Malebuoy
1 / 5 (5) Jan 28, 2013
What's the point? A vehicle that burns hydrogen in an internal combustion engine will still produce NOx emissions. NOx is a result of compressing air at high temperatures. The EPA strictly regulates emissions of oxides of nitrogen. A vehicle with higher compression will have a higher fuel efficiency, however it will also produce more NOx. It doesn't matter if the fuel is gasoline, oil, or hydrogen, compressing air at high temperatures makes these NOx emissions.
Also, hydrogen is expensive. Whether it is produced in a manufacturing environment or in a fuel cell vehicle, hydrogen gas isn't cheap. I believe the real solution is biodiesel. The oil pressed from plants burned, releasing only the CO2 that was removed from the air as the plant was growing. Yes it will produce NOx and a very small amount of CO, but the CO2 contribution to the atmosphere is zero. Let's face it, there is no such thing as a clean car.
Sanescience
3.7 / 5 (3) Jan 28, 2013
Why has the public recently been focusing on the processes and solutions that nature has been using for so long yet when it comes to molecular hydrogen loose all reason?

When nature needs to store or transport energy, it sticks hydrogen onto strings of carbon atoms, called hydrocarbons. If we are going to be using our organic wastes as alternative fuels, their going to be hydrocarbons. If we are going to recycle our mega billion dollar energy infrastructure we already have instead of incurring massive expenditures of capitol to replace it, we need to have renewable hydrocarbons.

But wait, lets ignore nature and investigate hydrogen technologies which ultimately will not be able to cost compete in operation or maintenance.
Mannstein
1 / 5 (1) Jan 28, 2013
Surprisingly no one brings up the usual Hindenburg bugaboo.
Mannstein
not rated yet Jan 28, 2013
@ Maleboyuo

Haven't you read the article these companies are collaborating to develop fuel cells not internal combustion engines to burn hydrogen.
djr
not rated yet Jan 28, 2013
Are Ford, Damlier, Datsun, et. al. also going to research the absolute lack of Hydrogen mines, the inability to safely transport, cheaply, and the odious storage requirments of this most slippery of substances?

Naaaah - I am sure they have not given those issues any thought whatsoever - you need to contact them immediately - they will probably give you a six figure salary for making them aware of these issues they have not yet thought about.......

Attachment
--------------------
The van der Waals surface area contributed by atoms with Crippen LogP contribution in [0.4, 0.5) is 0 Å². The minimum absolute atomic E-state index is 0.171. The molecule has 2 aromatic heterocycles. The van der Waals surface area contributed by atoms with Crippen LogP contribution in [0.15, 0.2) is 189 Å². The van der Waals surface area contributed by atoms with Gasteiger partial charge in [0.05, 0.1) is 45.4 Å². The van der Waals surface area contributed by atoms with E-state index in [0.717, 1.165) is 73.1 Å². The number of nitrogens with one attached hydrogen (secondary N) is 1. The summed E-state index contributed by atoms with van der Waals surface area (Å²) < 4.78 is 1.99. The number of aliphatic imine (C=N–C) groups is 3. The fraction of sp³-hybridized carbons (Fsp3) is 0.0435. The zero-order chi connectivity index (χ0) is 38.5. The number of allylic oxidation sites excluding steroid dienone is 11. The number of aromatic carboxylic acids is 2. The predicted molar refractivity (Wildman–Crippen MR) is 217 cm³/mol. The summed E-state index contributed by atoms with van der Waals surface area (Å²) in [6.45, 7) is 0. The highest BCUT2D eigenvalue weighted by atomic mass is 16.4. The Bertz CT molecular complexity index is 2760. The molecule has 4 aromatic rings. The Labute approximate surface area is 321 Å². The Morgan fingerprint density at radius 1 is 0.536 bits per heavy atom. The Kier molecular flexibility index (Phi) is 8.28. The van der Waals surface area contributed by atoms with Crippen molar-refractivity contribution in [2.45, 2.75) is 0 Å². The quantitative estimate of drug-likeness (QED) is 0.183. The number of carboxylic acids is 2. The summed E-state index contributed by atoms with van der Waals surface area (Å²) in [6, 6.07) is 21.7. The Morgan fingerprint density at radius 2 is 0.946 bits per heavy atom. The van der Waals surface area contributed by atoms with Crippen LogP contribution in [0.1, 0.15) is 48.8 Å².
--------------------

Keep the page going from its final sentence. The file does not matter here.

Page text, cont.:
Thadieus
not rated yet Jan 28, 2013
This is an incredible amount of money that will be thrown at this. There are still a ton of hurdles to clear, some of these are not in their control.
It makes you think. Why would they not throw this money into perfecting the electric vehicles that is much further ahead.
I like to be a fly on the wall when they discus this with the CFO. It does not make smart financial sense.
Perhaps they are thinking that we will bail them out again in 5 years when the s#$% hits the fan.
antialias_physorg
1 / 5 (1) Jan 29, 2013
Also, hydrogen is expensive.

Maybe not. Current alternative power sources like wind, solar an wave energy sometimes produce more than needed. In these cases the power is simply shed. But you could use this 'free' (or more precisely: otherwise wasted) power and make hydrogen instead.

When nature needs to store or transport energy, it sticks hydrogen onto strings of carbon atoms, called hydrocarbons.

But nature doesn't free that energy via combustion. So storage in terms of hydrocarbons isn't sensible if you're looking at it from a clean air perspective (at least not when thinking about transportation/heating in cities or burning lots of it at central power plants)

The point of hydrogen is that it's clean.

Why would they not throw this money into perfecting the electric vehicles that is much further ahead.

The companies are doing that, too. i's curently just not clear which one will win out. Batteries or refuleable/clean vehicles.